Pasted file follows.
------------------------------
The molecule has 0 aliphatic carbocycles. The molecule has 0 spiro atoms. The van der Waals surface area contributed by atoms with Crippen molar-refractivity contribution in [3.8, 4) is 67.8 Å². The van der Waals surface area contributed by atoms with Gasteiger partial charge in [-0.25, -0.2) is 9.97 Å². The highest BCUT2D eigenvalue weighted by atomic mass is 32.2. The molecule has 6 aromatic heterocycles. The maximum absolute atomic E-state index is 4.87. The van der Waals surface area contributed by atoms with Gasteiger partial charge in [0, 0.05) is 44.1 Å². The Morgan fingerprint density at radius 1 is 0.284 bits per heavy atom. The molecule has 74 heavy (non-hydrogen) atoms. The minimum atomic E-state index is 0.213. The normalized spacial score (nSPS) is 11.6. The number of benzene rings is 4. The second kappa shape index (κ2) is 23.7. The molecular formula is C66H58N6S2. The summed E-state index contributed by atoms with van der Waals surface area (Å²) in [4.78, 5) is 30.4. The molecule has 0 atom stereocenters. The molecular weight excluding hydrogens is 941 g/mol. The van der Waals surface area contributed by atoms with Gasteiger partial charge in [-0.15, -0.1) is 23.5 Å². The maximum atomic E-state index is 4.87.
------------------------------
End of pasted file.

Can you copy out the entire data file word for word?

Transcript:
The molecule has 0 aliphatic carbocycles. The molecule has 0 spiro atoms. The van der Waals surface area contributed by atoms with Crippen molar-refractivity contribution in [3.8, 4) is 67.8 Å². The van der Waals surface area contributed by atoms with Gasteiger partial charge in [-0.25, -0.2) is 9.97 Å². The highest BCUT2D eigenvalue weighted by atomic mass is 32.2. The molecule has 6 aromatic heterocycles. The maximum absolute atomic E-state index is 4.87. The van der Waals surface area contributed by atoms with Gasteiger partial charge in [0, 0.05) is 44.1 Å². The Morgan fingerprint density at radius 1 is 0.284 bits per heavy atom. The molecule has 74 heavy (non-hydrogen) atoms. The minimum atomic E-state index is 0.213. The normalized spacial score (nSPS) is 11.6. The number of benzene rings is 4. The second kappa shape index (κ2) is 23.7. The molecular formula is C66H58N6S2. The summed E-state index contributed by atoms with van der Waals surface area (Å²) in [4.78, 5) is 30.4. The molecule has 0 atom stereocenters. The molecular weight excluding hydrogens is 941 g/mol. The van der Waals surface area contributed by atoms with Gasteiger partial charge in [-0.15, -0.1) is 23.5 Å². The maximum atomic E-state index is 4.87.